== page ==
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population on the Julian Alps and in Istria was placed under Italian rule. The new Czechoslovak state includes millions of Germans and Magyars. The boundaries of Rumania were extended to include many non-Rumanian peoples. Bulgars were sacrificed to Greeks and to Serbs. In the settlement of each problem the balance always inclined a little in favor of the victors. But the injustices committed were far less extensive than might have been expected, and in most cases where populations were included under alien rule, the decision was based less on political considerations than on the practical factors of terrain, rivers, and railroads which must always be taken into consideration in the drawing of a frontier. Wherever the issue was clean-cut, as for example between the selfish nationalism of the Italians in their Adriatic demands and the claim to mere economic life of the Jugoslavs, the old rule which granted the spoils to the stronger power was vigorously protested.

Whatever the mistakes of the Conference, Wilson secured that which he regarded as the point of prime importance, the League of Nations. This, he believed, would remedy the flaws and eradicate the vices of the treaties. No settlement, however perfect at the moment, could possibly remain permanent, in view of the constantly changing conditions. What was necessary was an elasticity that would permit change as change became necessary. If the disposition of the Saar basin, for example, proved to be so unwise or unjust as to cause danger of violence, the League would take cognizance of the peril and provide a remedy. If the boundaries of eastern Germany gave undue advantage to the Poles, the League would find ways and means of rectifying the frontier peacefully. If Hungary or Czechoslovakia found themselves cut off from seaports, the League could hear and act upon their demands for freedom of transit or unrestricted access to fair markets. That the League was necessary for such and other purposes was recognized by many notable economic experts and statesmen besides the President. Herbert Hoover insisted upon the necessity of a League if the food problems of central Europe were to be met, and Venizelos remarked that "without a League of Nations, Europe would face the future with despair in its heart." Because he had the covenant of such an association incorporated in the German treaty, Wilson accepted all the mistakes and injustices of the treaty as minor details and could say of it, doubtless in all sincerity, "It's a good job."

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Conscious of victory in the matter which he had held closest to his heart, the President embarked upon the George Washington on the 29th of June, the day after the signing of the treaty, and set forth for home. All that was now needed was the ratification of the treaty by the Senate.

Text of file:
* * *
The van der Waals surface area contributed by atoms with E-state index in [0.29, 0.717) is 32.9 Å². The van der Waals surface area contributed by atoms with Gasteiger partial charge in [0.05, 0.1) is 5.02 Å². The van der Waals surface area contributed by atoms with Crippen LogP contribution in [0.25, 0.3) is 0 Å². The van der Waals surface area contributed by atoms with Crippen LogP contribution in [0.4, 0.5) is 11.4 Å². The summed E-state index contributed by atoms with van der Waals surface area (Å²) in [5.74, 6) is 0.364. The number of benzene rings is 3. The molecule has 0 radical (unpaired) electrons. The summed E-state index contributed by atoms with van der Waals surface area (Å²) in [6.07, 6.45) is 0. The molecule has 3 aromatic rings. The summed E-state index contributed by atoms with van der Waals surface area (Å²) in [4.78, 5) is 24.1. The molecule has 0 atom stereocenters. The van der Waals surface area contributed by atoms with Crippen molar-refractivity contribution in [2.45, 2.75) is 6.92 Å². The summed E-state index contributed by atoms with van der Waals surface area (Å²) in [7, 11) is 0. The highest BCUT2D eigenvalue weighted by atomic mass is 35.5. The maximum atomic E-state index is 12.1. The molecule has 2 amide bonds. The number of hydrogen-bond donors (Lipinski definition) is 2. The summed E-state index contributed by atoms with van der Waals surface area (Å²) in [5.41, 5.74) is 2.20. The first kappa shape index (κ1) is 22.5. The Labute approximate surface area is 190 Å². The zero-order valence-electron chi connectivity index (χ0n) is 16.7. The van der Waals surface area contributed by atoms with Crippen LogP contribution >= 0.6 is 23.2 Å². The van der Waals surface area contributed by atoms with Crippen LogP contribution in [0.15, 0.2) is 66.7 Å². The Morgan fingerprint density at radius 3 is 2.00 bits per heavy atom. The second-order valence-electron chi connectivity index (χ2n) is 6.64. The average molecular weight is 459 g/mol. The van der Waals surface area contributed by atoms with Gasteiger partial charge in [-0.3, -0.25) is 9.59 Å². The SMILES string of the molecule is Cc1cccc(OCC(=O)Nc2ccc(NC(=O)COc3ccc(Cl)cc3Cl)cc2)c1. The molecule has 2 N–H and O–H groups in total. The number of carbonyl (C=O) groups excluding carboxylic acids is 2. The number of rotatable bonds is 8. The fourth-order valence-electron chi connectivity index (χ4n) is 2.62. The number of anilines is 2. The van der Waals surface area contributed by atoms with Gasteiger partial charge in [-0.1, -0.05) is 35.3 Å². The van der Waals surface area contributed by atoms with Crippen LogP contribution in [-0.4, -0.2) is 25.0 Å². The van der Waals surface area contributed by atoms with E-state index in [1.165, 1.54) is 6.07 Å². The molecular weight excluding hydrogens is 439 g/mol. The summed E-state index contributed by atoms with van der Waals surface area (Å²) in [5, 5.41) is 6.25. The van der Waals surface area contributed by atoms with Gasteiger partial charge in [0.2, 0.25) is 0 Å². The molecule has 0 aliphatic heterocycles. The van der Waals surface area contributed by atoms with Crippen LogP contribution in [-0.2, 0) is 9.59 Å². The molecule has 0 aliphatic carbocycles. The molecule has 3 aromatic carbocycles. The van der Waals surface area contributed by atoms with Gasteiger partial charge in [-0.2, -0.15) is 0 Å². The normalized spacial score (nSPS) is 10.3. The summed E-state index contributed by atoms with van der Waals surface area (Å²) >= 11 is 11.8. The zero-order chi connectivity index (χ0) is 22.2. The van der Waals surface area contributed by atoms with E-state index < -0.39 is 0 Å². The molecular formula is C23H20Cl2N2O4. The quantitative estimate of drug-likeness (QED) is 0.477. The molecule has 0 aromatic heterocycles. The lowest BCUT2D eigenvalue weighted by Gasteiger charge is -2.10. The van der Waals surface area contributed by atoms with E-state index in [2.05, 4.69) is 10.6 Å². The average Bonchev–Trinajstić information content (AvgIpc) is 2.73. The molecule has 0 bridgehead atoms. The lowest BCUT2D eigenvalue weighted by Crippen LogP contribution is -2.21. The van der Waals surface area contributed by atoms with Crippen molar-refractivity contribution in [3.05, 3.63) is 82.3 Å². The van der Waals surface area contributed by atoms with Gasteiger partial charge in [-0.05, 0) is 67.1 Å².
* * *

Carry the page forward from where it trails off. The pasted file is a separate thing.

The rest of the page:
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CHAPTER Xni

THE SENATE AND THE TREATY

Neither President Wilson nor those who had been working with him at Paris seriously feared that, after securing the point of chief importance to him at the Conference, he would fail to win support for the League of Nations and the treaty at home. They recognized, of course, that his political opponents in the Senate would not acquiesce without a struggle. The Republicans were now in the majority, and Henry Cabot Lodge, the new chairman of the Committee on Foreign Relations, had gone far in his efforts to undermine Wilson's policy at Paris. He had encouraged the Italians in their imperialistic designs in the Adriatic and had done his best to discredit the League of Nations. Former Progressive Senators, such as Johnson and Borah, who like Lodge made personal hostility to Wilson the chief plank in their political programme, had declared vigorously their determination to prevent the

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entrance of the United States into a League. The Senators as a whole were not well-informed upon foreign conditions and Wilson had done nothing to enlighten them. He had not asked their advice in the formulation of his policy, nor had he supplied them with the facts that justified the position he had taken. Naturally their attitude was not likely to be friendly, now that he returned to request their consent to the treaty, and the approach of a presidential election was bound to affect the action of all ardent partisans.

Opposition was also to be expected in the country. There was always the ancient prejudice against participation in European affairs, which had not been broken even by the events of the past two years. The people, even more than the Senate, were ignorant of foreign conditions and failed to understand the character of the obligations which the nation would assume under the treaty and the covenant of the League. There was genuine fear lest the United States should become involved in wars and squabbles in which it had no material interest, and lest it should surrender its independence of action to a council of foreign powers. This was accompanied by the belief that an irresponsible President might commit the country to an

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